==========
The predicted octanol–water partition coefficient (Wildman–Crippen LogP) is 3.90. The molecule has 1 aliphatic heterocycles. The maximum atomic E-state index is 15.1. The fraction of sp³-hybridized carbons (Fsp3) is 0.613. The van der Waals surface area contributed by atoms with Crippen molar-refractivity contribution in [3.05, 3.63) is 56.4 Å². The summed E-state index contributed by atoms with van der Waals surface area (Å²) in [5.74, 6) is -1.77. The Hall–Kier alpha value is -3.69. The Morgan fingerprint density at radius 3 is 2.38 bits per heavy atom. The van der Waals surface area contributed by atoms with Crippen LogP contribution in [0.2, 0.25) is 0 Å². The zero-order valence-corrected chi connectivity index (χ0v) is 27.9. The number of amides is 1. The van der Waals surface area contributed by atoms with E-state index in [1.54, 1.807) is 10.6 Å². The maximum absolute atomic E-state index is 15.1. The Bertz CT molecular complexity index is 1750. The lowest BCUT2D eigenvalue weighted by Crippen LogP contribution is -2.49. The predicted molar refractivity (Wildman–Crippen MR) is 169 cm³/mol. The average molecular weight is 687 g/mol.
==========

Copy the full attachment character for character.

The predicted octanol–water partition coefficient (Wildman–Crippen LogP) is 3.90. The molecule has 1 aliphatic heterocycles. The maximum atomic E-state index is 15.1. The fraction of sp³-hybridized carbons (Fsp3) is 0.613. The van der Waals surface area contributed by atoms with Crippen molar-refractivity contribution in [3.05, 3.63) is 56.4 Å². The summed E-state index contributed by atoms with van der Waals surface area (Å²) in [5.74, 6) is -1.77. The Hall–Kier alpha value is -3.69. The Morgan fingerprint density at radius 3 is 2.38 bits per heavy atom. The van der Waals surface area contributed by atoms with Crippen LogP contribution in [0.2, 0.25) is 0 Å². The zero-order valence-corrected chi connectivity index (χ0v) is 27.9. The number of amides is 1. The van der Waals surface area contributed by atoms with E-state index in [1.54, 1.807) is 10.6 Å². The maximum absolute atomic E-state index is 15.1. The Bertz CT molecular complexity index is 1750. The lowest BCUT2D eigenvalue weighted by Crippen LogP contribution is -2.49. The predicted molar refractivity (Wildman–Crippen MR) is 169 cm³/mol. The average molecular weight is 687 g/mol.